I know quite a few childless people but I have no idea why they're childless and I've never dared to ask. I could easily be opening a huge can of worms that would have been better not opened.

Couples may have had serious quarrels about the subject. One may be keen on a large family while the other has no wish for children whatever. One may be sterile and incapable of creating a child, causing resentment and frustration in the other. Or they may have been trying artificial insemination without success.

Someone may have had such a dreadful childhood (abuse, neglect, bullying) that they fear reproducing the same behaviour with their own children. Maybe they don't want to bring a child into what they see as a rotten and corrupt world. Maybe they just have no confidence in their parenting skills.

Whatever the reason, it's often something people feel inadequate about and they want to keep it to themselves rather than divulge it to others. They don't want to risk censorious and thoughtless comments by those secure in their own child-endowed existence and parenting abilities.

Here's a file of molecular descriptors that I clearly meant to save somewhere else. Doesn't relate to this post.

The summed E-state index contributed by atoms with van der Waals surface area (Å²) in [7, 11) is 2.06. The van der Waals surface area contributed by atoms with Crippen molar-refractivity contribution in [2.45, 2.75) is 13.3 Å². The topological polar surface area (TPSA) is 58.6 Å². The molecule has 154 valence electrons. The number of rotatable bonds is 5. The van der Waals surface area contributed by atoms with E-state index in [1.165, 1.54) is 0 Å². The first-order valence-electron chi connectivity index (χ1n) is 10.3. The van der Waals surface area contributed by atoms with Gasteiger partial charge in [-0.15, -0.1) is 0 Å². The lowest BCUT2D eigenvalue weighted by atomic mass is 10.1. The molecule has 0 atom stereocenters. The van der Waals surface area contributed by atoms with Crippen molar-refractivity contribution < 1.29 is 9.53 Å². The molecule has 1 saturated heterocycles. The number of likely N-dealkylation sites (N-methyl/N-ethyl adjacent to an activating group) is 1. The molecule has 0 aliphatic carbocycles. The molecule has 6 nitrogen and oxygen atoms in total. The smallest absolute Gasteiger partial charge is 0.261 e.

So I tread very warily on the absence of tiny feet. I don't want to wade into what might be longstanding personal anguish or disappointment. It's no concern of mine anyway why people don't have children, it's entirely their own business. I would only be enquiring out of idle curiosity. It's better to stay silent.

Thursday, 18 February 2010

Greener than you

It seems that family disputes over green issues are getting more and more heated. People will defend their views on water-guzzling baths or imported T shirts to the last, leaving the rest of the family seething and bemused.

It can get doubly acrimonious when there's no clear right or wrong position. Cloth nappies or disposables? Dishwashers or washing up by hand? Each person is adamant they're the eco-purist and the other is ruining the planet.

Having your first child can make things worse as parents want to pass shared values to their offspring but then find their values are more clashing than shared. Then when the children go to school, they pick up the latest planet-saving tips and embarrass careless parents who're still squandering energy in all directions.